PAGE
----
- n stands for the
**N'th**number in a geometric series.

It is very important that you know where the geometric series start, often denoted as**a**.

1) If the series contains a fixed part and a variable part, it is often n-1. E.g. You have 50 euro's in January (month 1) and you add 20 every month. How much do you have in July (7th)? In this case, the**first**addition is in February, which is month 2. Therefore, we need to subtract 1 from the 'the month number'; so it becomes 50+20(n-1) (Note: 30+20n works as well but is not logical to start off with 30).

2) If the first term is part of a larger series; like 3,9,27,81,243,729. The formula 3^n would make sense. Since the first number is n=1 (in math we often start at 1; in coding usually at 0), 3^1=3 is correct.(2 votes)

- I dontunderstand how to figure them out(1 vote)
- why didnt he multiply the 3 to 256(1 vote)
- When I put this into my calculator, it showed the answer, but it was negative. I need to know if I have done something wrong.(1 vote)
- You likely typed in: -1^4 when you needed (-1)^4.

You need to parentheses to indicate that the base of the exponents is the negative number. If you don't use the parentheses, then the base is a positive value and the "-" is applied after the exponents.

Hope this helps.(1 vote)

- I got a problem that went like

c(n)=4/9(-3)^n-1

trying to figure out the third term in the sequence

4/9(-3)^3-1 to 4/9(-3)^2 = 4/9*6 =2.66...

but the hint said that the answer was 4 and that would need the exponent to be 3. Why didn't the subtract the exponents?(1 vote)- The error is in your multiplication.

(-3)^2 = (-3) times (-3) = +9, not 6

Hope this helps.(1 vote)

- how did you get the answer(1 vote)

## Video transcript

- [Voiceover] The geometric
sequence A sub I is defined by the formula and so they
tell us that the Ith term is going to be equal to three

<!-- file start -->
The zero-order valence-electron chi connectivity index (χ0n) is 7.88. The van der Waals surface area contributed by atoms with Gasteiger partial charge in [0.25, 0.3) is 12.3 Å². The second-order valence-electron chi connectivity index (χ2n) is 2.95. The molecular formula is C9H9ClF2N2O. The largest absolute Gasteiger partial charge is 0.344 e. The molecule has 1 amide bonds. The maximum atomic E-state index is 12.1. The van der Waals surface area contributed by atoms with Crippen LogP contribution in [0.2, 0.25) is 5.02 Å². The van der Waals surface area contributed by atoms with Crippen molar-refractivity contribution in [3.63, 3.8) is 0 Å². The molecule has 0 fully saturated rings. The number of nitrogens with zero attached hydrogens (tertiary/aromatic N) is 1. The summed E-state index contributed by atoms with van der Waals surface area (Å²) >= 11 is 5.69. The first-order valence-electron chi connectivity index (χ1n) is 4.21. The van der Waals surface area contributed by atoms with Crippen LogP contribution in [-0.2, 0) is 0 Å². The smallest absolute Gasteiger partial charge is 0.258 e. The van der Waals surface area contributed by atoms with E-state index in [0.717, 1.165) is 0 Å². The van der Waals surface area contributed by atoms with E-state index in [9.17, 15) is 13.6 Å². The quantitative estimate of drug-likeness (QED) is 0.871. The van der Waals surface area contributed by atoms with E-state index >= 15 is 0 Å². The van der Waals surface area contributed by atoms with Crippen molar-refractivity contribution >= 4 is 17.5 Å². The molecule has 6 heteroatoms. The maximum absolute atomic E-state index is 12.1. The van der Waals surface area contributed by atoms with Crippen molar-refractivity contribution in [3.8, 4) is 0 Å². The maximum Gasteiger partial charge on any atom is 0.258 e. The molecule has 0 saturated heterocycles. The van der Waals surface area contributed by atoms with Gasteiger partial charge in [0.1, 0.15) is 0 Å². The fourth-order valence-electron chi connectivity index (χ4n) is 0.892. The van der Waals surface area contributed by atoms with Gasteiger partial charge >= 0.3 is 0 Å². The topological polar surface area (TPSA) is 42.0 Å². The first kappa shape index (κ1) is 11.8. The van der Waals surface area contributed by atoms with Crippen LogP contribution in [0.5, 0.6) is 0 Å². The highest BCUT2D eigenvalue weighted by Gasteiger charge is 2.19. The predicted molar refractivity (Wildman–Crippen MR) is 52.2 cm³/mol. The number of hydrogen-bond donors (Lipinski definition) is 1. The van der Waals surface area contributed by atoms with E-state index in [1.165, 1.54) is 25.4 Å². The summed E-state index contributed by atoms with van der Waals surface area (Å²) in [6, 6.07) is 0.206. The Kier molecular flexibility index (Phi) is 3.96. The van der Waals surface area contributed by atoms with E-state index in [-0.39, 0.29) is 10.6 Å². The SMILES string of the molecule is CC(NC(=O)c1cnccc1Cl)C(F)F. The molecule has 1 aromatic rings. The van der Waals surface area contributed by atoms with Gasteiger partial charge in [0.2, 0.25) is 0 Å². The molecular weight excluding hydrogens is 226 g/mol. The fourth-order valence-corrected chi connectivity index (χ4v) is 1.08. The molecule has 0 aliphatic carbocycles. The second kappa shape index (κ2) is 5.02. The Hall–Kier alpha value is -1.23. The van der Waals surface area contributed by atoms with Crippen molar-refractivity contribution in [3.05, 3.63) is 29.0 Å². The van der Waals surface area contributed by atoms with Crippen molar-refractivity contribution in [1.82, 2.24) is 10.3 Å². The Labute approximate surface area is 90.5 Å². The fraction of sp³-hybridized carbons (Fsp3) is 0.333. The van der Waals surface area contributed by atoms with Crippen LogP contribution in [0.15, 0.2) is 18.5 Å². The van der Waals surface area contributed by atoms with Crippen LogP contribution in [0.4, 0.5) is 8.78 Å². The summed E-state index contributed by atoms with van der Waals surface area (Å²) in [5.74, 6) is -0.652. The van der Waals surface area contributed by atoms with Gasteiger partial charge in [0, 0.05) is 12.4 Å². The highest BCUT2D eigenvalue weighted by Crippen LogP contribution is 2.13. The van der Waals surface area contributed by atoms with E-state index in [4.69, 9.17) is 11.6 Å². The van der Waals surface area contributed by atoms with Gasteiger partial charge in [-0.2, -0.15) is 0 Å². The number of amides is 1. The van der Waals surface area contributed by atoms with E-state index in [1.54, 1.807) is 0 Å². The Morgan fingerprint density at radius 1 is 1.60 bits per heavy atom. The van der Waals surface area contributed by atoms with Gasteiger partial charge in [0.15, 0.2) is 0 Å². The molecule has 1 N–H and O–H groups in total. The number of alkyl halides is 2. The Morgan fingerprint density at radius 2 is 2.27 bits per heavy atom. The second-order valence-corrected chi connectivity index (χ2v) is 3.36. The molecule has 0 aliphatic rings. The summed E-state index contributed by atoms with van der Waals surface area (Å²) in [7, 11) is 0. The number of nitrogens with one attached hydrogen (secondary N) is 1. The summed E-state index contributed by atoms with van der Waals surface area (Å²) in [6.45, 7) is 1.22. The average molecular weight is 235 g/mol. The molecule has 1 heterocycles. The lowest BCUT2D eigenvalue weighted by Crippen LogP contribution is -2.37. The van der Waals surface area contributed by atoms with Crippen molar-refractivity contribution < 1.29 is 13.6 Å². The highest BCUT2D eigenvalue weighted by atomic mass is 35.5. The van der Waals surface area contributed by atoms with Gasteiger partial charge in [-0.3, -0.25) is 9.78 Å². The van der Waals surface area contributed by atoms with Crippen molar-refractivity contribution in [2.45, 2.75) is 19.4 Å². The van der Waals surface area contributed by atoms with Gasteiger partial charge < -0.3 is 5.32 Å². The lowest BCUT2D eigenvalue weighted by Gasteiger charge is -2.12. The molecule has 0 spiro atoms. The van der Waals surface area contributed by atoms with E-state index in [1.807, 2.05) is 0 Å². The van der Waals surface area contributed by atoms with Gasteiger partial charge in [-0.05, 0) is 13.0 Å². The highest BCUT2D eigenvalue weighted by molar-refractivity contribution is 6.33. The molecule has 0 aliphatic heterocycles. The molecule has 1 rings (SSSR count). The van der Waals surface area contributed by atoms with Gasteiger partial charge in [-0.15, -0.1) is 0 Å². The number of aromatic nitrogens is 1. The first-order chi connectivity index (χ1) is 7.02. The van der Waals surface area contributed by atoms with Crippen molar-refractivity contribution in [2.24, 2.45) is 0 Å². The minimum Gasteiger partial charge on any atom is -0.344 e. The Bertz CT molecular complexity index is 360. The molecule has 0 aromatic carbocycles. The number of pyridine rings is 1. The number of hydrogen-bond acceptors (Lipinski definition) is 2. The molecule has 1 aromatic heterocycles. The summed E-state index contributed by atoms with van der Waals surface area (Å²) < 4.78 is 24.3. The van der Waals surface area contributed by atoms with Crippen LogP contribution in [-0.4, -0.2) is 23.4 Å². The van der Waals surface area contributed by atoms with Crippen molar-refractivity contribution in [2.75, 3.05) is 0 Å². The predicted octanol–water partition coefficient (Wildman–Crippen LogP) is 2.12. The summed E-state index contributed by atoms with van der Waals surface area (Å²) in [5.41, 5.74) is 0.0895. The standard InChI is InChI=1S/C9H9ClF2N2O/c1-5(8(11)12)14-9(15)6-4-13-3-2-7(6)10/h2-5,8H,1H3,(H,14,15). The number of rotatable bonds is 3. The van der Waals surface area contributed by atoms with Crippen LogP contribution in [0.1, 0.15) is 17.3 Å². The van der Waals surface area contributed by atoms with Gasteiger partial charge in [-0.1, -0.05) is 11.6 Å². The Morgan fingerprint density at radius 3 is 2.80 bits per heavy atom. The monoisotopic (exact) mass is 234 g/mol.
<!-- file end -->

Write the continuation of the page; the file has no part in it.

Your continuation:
times negative one fourth to the I minus one power. So given that, what is A sub five, the fifth term in the sequence? So pause the video and try to figure out what is A subscript five? Alright, well, we can
just use this formula. A... A sub five is going to be... is everywhere I see an
I or a place with a five is going to be equal to three
times negative one fourth to the five minus one power. Well that's equal to three
times negative one fourth to the fourth power. Well that's going to be equal to... lets see, we're raising
it to an even power so it's going to give us a positive value since we're gonna be
multiplying the negative an even number of times so
it's gonna be a positive value so it's gonna be three times... let's see, one to the one fourth is- oh, one to the fourth power is just one, and then four to the fourth power... let's see, four squared is 16, so four squared times four
squared is four to the fourth so it's 16 times 16 is 256. 256. And once again I know
it's going to be positive because I'm multiplying a
negative times itself four times, or I'm multiplying four
negatives together, so that's going to give
me a positive value. So I get three over 256. And we're done. That's the fifth term in our sequence. Positive three over 256.